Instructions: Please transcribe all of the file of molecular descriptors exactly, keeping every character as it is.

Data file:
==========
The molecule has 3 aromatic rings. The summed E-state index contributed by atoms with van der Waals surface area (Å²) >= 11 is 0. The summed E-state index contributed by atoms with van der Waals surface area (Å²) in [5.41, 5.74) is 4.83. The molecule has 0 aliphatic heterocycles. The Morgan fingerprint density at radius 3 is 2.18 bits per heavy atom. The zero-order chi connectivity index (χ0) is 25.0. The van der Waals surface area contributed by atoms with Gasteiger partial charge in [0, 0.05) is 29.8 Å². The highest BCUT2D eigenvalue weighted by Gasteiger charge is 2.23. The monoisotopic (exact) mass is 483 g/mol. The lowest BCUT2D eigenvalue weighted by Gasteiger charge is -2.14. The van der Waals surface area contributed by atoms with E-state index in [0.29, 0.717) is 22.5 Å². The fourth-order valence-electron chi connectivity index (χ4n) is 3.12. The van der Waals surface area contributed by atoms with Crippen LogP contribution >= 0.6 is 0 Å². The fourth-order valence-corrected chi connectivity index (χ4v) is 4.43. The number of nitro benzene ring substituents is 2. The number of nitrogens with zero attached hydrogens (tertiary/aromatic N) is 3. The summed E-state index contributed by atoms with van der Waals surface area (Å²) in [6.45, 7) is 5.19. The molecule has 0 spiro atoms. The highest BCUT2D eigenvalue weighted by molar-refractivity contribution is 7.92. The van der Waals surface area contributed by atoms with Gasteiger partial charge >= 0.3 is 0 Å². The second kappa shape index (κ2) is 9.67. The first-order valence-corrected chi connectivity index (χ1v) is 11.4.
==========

The molecule has 3 aromatic rings. The summed E-state index contributed by atoms with van der Waals surface area (Å²) >= 11 is 0. The summed E-state index contributed by atoms with van der Waals surface area (Å²) in [5.41, 5.74) is 4.83. The molecule has 0 aliphatic heterocycles. The Morgan fingerprint density at radius 3 is 2.18 bits per heavy atom. The zero-order chi connectivity index (χ0) is 25.0. The van der Waals surface area contributed by atoms with Gasteiger partial charge in [0, 0.05) is 29.8 Å². The highest BCUT2D eigenvalue weighted by Gasteiger charge is 2.23. The monoisotopic (exact) mass is 483 g/mol. The lowest BCUT2D eigenvalue weighted by Gasteiger charge is -2.14. The van der Waals surface area contributed by atoms with E-state index in [0.29, 0.717) is 22.5 Å². The fourth-order valence-electron chi connectivity index (χ4n) is 3.12. The van der Waals surface area contributed by atoms with Crippen LogP contribution >= 0.6 is 0 Å². The fourth-order valence-corrected chi connectivity index (χ4v) is 4.43. The number of nitro benzene ring substituents is 2. The number of nitrogens with zero attached hydrogens (tertiary/aromatic N) is 3. The summed E-state index contributed by atoms with van der Waals surface area (Å²) in [6.45, 7) is 5.19. The molecule has 0 spiro atoms. The highest BCUT2D eigenvalue weighted by molar-refractivity contribution is 7.92. The van der Waals surface area contributed by atoms with Gasteiger partial charge >= 0.3 is 0 Å². The second kappa shape index (κ2) is 9.67. The first-order valence-corrected chi connectivity index (χ1v) is 11.4.